The Theatreguide.London Review
Off The Endz
Royal Court Theatre February-March 2010
It's a familiar plot outline, especially among young playwrights - a happy couple are visited by someone from their past who shakes things up and exposes how fragile their relationship or security is. Bola Agbaje's new play follows the formula in many respects while striking out into new territory in others.
Sharon and Kojo are an upwardly mobile black couple - she's a nurse, he works in the City - ready to move out of their council estate ('the Endz') and buy a house. Now from their rougher past comes David, newly out of prison and totally unrehabilitated.
Improbably, he has no sense whatever that acceptable ways of talking to strange women have changed or that the mode of the streets isn't quite appropriate to an office setting.
Somewhat more probably he has no patience with the parole system or the prospect of getting a job, and can't wait to get into instantly profitable drug dealing.
Though they despair of him, his friends have problems of their own, their middle-class aspirations having led them into mountains of credit card debt, and Kojo is tempted to invest in, if not actually join, David's thriving new business, with predictably bad results.
The fact that Agbaje's dramaturgy is not very complex turns out to be less of a handicap than you might expect. Yes, all the secondary characters - a feisty secretary, a bored bureaucrat, a street kid - are clichés of near cartoon proportions, but playing them that broadly brings considerable energy to the play.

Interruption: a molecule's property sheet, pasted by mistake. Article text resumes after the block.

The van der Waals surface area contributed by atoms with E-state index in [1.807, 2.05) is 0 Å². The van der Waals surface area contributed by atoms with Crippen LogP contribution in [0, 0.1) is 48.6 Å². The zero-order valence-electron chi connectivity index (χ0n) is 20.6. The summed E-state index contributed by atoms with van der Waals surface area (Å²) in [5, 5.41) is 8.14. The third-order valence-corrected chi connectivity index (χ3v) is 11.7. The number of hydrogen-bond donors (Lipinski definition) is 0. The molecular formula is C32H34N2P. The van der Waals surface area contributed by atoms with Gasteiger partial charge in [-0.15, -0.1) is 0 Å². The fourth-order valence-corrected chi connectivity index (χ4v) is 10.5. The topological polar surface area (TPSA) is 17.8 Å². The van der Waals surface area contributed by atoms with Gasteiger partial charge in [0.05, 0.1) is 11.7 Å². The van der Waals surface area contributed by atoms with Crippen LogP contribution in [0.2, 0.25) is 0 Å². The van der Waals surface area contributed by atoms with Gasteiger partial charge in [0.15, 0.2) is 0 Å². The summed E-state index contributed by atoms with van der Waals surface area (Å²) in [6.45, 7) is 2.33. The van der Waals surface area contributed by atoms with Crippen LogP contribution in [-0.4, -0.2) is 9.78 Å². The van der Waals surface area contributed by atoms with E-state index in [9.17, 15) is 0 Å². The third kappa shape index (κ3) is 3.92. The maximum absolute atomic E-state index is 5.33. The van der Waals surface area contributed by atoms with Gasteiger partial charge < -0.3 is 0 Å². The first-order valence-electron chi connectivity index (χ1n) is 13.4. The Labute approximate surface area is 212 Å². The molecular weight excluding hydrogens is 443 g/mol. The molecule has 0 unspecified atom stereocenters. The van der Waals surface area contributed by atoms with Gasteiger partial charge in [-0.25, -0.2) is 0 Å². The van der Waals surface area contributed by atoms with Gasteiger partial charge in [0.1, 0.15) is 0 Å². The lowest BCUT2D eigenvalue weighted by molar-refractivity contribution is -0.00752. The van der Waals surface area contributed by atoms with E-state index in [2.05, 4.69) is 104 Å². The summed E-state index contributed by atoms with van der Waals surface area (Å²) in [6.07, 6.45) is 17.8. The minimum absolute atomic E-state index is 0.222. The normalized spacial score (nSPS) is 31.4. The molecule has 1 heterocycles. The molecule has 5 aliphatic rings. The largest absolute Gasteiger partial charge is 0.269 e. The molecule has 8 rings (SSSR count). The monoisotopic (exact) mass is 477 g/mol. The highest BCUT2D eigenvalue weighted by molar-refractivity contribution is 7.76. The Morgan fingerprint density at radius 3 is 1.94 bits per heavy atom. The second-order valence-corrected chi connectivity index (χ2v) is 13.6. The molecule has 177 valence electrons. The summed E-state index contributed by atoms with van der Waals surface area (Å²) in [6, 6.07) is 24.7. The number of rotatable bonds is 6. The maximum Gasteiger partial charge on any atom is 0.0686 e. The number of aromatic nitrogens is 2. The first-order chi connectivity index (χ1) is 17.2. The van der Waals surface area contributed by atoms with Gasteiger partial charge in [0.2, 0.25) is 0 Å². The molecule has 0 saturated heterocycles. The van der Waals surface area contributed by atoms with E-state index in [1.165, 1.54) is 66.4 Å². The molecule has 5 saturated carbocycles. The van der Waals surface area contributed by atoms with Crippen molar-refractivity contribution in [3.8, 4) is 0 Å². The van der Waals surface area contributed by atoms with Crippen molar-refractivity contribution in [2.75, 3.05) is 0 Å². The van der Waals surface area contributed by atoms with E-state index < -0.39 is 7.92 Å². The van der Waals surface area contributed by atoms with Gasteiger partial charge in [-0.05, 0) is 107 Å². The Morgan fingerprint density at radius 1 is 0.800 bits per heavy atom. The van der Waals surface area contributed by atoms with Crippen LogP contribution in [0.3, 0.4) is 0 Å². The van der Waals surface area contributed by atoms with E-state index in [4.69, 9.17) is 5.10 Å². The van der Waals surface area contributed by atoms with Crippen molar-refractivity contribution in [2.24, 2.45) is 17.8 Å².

It's a little more troublesome that the three central characters are stereotypes with little depth, and the actors - Daniel Francis as Kojo, Lorraine Burroughs as Sharon and Ashley Walters as David - have to work hard to flesh them out and make them real.
Ultimately, the play and characters may never really transcend the formula, but translating the formula into the black urban setting does give it a lot of freshness and theatrical energy.
Certainly the largely young and black audience at the Royal Court was thrilled to see a world they recognised being put on stage and shown the respect of being made the subject of a play - even to the extent of sometimes responding to David as the hero of the piece, rather than as the dangerous and pathetic anachronism the playwright clearly intends.
It is there - in showing an audience a world they too rarely find depicted with sympathy in theatre or film - that the play's power lies.
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